The Camarones Culichi is a bevy of meaty Gulf shrimp bathed in a fiery green salsa. The potency and focus of the flavors and textures astound on such an elementary plane. Those who doubt the validity of ocean-harvested glory fare served in the desert can clam up for a jiff and let it all sink in.
Plus, it is so nice to look at. All of those deep greens and pinks. Sort of like an ‘80s prom with a glam metal theme but for your mouth and without the hairspray.
Seafood. Anchor. There’s the connection.
The Avitia family is sailing us all into a delectable territory and we all just need to buy a ticket and enjoy the ride. That location may have harbored a fleet of other concepts but with food, this honest and true, it’s most likely Ajuua has found a longtime port of call.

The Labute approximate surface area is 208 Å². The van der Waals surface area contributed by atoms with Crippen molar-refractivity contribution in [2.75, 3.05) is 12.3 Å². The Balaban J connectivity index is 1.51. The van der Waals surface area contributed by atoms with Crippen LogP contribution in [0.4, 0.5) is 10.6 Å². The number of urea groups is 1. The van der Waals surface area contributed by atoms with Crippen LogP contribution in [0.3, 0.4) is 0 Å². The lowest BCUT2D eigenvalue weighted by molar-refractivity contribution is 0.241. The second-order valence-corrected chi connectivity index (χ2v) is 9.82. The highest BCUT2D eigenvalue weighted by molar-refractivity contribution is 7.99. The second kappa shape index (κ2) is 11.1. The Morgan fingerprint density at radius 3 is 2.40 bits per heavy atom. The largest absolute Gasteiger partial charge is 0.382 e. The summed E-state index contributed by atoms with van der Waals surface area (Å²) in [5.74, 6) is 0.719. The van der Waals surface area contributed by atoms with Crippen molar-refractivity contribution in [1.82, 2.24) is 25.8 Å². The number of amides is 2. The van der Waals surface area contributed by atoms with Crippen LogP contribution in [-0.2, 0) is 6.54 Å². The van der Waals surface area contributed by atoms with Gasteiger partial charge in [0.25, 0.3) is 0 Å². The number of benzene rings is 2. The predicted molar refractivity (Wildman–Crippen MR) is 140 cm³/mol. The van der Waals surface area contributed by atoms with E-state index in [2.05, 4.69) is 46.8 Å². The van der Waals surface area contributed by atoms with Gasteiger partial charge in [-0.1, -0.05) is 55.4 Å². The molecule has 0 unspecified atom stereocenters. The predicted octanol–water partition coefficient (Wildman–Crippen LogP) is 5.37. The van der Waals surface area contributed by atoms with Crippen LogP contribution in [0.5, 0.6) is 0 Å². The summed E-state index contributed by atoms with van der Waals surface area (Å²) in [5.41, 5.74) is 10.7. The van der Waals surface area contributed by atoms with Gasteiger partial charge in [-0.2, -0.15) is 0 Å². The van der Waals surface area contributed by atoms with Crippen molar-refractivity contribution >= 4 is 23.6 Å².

Before leaving, I had to ask what Ajuua means, who it is, or what it was.
“Celebration,” said Jason. “It’s like yelling hooray! Where my mom and dad come from in Sinaloa, it’s a way of expressing joy.”
Now that makes sense and is something we can all get on board about.
Ajuua Mexican Restaurant is open 9 a.m. – 9 p.m. on Monday – Saturday, 9 a.m. – 5 p.m. on Sunday, and located at 2310 N. Country Club Rd. For more information, call (520) 323-4268 and follow Ajuua on Facebook.
Mark Whittaker began his journalism career in San Francisco around 1997. It was for a small Northern California music magazine that segued into contributing to numerous magazines, websites, newspapers and weeklies throughout the 90’s and early 2000’s. Mark interviewed bands,...